So you’re introducing your child to classical music. Congratulations! Few experiences in your life will be more satisfying…for you.
As for the kids, they probably won’t hate you. That’s all you can hope, and no wonder. Surrounded by mediocre music that panders to them, how can kids be seduced by great music that makes demands on them?
Give or take a Carnival of the Animals, Bach, Mozart, et al. didn’t spend much time worrying about acceptance by 6-year-olds. All they did was write their music; all you need to do is listen to it. So enjoy these tapes and videos; their adult appeal is strong. If they interest your child in inverse proportion to the amount of music they contain, remember: Kids learn by example, and osmosis.
Beethoven Lives Upstairs
Studio Arts Orchestra, Walter Babiak conducting
Combining a child’s viewpoint and a master’s touch, Beethoven Lives Upstairs is a funny and moving audio biography. It’s the best of the excellent Classical Kids series, which also features an outstanding journey into the world of opera, Mozart’s Magic Fantasy, reviewed here last year (grade: A). Beethoven rents rooms from a Vienna widow. His quirks — playing legless pianos all night, working in the nude all day — embarrass her young son, Christoph, who expresses his frustration in letters to a musical uncle: ”Today Mr. Beethoven came downstairs, and it was as if a bear had dropped in to tea.” Finally, to the strains of ”Moonlight Sonata,” understanding: ”Mr. Beethoven works so hard because he believes that music can change the world.” Excerpts of Beethoven’s work abound, but the focus of this partly fictionalized study is the man, whose deafness, strength, and humanity are treated with remarkable depth of feeling. A
Carnival of the Animals
A half hour of Saint-Saens’ lilting music and Ogden Nash’s hilarious verse. Carnival uses animation, film, and a tour of the San Diego Zoo to introduce kids to several species, including musicians. Watching a tortoise race, we hear: ”Come carve my name in stone immortal/I know the tortoise is a tortle.” The best moment: dueling baby grands in the giraffe park, with the sign, ”Please Do Not Feed the Pianists.” Narrator Gary Burghoff (of M*A*S*H) is so unaffected he can skip through the zoo with a pack of pre-schoolers and not look silly. My 3-year-old gazed in thumb-sucking, hair-twirling rapture. A
Bartók and Kodály
The Crofut Consort, with Julianne Baird and the Boston University Women’s Chorus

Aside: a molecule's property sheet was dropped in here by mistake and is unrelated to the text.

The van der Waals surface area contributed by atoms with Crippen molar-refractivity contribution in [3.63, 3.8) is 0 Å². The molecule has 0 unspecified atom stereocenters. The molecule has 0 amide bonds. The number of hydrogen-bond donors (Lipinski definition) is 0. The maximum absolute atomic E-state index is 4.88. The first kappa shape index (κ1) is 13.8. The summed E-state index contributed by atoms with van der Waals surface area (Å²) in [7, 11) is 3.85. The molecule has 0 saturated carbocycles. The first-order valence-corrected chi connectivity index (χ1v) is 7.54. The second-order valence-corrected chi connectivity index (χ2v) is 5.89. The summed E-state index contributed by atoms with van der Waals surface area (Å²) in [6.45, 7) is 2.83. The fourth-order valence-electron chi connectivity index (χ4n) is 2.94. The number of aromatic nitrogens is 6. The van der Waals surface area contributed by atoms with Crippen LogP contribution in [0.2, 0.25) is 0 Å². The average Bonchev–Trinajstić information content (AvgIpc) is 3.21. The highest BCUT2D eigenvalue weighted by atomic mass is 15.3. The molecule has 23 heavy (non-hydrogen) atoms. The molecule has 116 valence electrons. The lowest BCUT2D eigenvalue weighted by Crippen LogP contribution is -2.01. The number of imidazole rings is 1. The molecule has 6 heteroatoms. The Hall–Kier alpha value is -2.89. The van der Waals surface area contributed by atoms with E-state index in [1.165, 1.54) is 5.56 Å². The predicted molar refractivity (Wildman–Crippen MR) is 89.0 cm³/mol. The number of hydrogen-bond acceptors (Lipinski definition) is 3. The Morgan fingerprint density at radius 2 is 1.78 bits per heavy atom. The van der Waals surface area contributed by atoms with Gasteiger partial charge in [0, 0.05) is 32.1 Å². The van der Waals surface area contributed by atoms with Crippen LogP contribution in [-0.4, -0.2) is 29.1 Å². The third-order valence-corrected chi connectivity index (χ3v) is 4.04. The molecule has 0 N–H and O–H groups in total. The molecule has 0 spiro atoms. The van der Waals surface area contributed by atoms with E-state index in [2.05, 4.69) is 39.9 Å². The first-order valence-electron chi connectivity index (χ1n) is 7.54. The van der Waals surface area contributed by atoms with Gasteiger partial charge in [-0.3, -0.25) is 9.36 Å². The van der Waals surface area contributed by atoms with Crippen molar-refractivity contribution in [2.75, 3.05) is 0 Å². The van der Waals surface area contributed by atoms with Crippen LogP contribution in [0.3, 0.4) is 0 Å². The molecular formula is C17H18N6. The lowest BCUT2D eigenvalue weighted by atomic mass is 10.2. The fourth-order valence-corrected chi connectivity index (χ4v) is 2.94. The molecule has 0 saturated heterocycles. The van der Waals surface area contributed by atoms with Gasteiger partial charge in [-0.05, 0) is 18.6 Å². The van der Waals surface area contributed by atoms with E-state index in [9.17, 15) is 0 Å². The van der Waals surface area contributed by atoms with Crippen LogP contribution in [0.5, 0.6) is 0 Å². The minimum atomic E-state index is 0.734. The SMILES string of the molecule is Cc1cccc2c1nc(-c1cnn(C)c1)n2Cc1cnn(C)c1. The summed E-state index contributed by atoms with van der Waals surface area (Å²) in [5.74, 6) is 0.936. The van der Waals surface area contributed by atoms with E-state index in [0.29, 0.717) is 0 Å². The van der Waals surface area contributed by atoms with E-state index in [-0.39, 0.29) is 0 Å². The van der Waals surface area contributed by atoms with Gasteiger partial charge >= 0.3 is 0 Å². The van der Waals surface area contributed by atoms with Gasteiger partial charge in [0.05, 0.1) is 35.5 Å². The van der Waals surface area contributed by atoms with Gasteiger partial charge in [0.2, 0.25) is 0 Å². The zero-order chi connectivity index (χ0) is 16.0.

Like any culturally alert parent, I dreamed of dressing my child in peasant costume and having her perform something precocious: say, Romanian folk dances. Thanks to the six minutes of Romanian folk dances on Bartók and Kodály, I know that the child in my house, the one whining for The Little Mermaid soundtrack, is not the child in my dream. Oh, well. This sampling of Hungary’s two great modern composers pleased me anyway. Amid piano exercises and choruses for young singers are classics like Kodály’s ”Ave Maria.” And if you insist that little Justin or Jennifer ”just adores Bartók,” who’s to know the truth? A-
The Classical Child, Vols. I and II
These familiar pieces, according to the press release, are ”lightly orchestrated” with synthesizer ”in shortened identifiable form.” The Cliffs Notes approach is okay if the pieces really are identifiable. Some of these selections aren’t. Anticipating chills at a recasting of Bach’s majestic ”Wachet Auf,” I was dismayed to hear what sounded like Ping-Pong balls. Beethoven’s Symphony No. 6 could have been two talented children playing ”Chopsticks.” Sometimes ”light” is lightweight. But sometimes , it works, especially with music you heard first on Top 40 radio. Thanks to a ’60s rock version of his ”Gymnopedia,” I once thought neoclassical French composer Erik Satie (who died in 1925) was a member of Blood, Sweat & Tears. The ”classical” version here is even better. Pop-friendly melodies like Bach’s ”Anna Magdalena” are actually enhanced by this simplifying technique. B+
The Life, Music and Times of the World’s Greatest Composers
Three albums: Tchaikovsky, Beethoven, Bach; narrated by John M. Carlton
The term-paper recording: hardly snazzy, but useful. Music illiterates won’t find a better resource than Life, Music and Times. John Carlton’s stentorian, Peter Graves- like tones mingle with the immortal sounds of Beethoven’s Sixth and ”Swan Lake.” Life and Art, for an instant, are one. Life, Music is simplistic but it gets the job done. Carlton loves to showcase suffering as the path to Art; in the case of Tchaikovsky (”fate is like a sharp knife…slowly dripping poison into our souls”) and Beethoven (”I love a tree more than a man”), his quotes are right on the mark. Bach, on the other hand, led a pretty dull life, which Carlton captures perfectly. ”The accurate transcription of music,” he says, ”was a (lifelong) habit.” Snore, and learn. B+
Who’s Afraid of Opera?
I was afraid of opera before I watched Joan Sutherland in half-hour condensed video versions of La Traviata, Daughter of the Regiment, and the like. Now I’m just afraid of Joan Sutherland. With her jutting jaw and daunting reputation, Sutherland is more monument than TV star; if she weren’t a good sport, she’d overwhelm these productions. Instead, she introduces them, explaining the action to three puppets who represent her young audience. Sutherland, 62, is long in the tooth for the young girl lead in La Traviata, a fact that might be missed in an opera house but shows on screen. Kids may notice. The Barber of Seville, practically a sitcom anyway, works best: My child laughed in the right spots, even without subtitles or translations. B+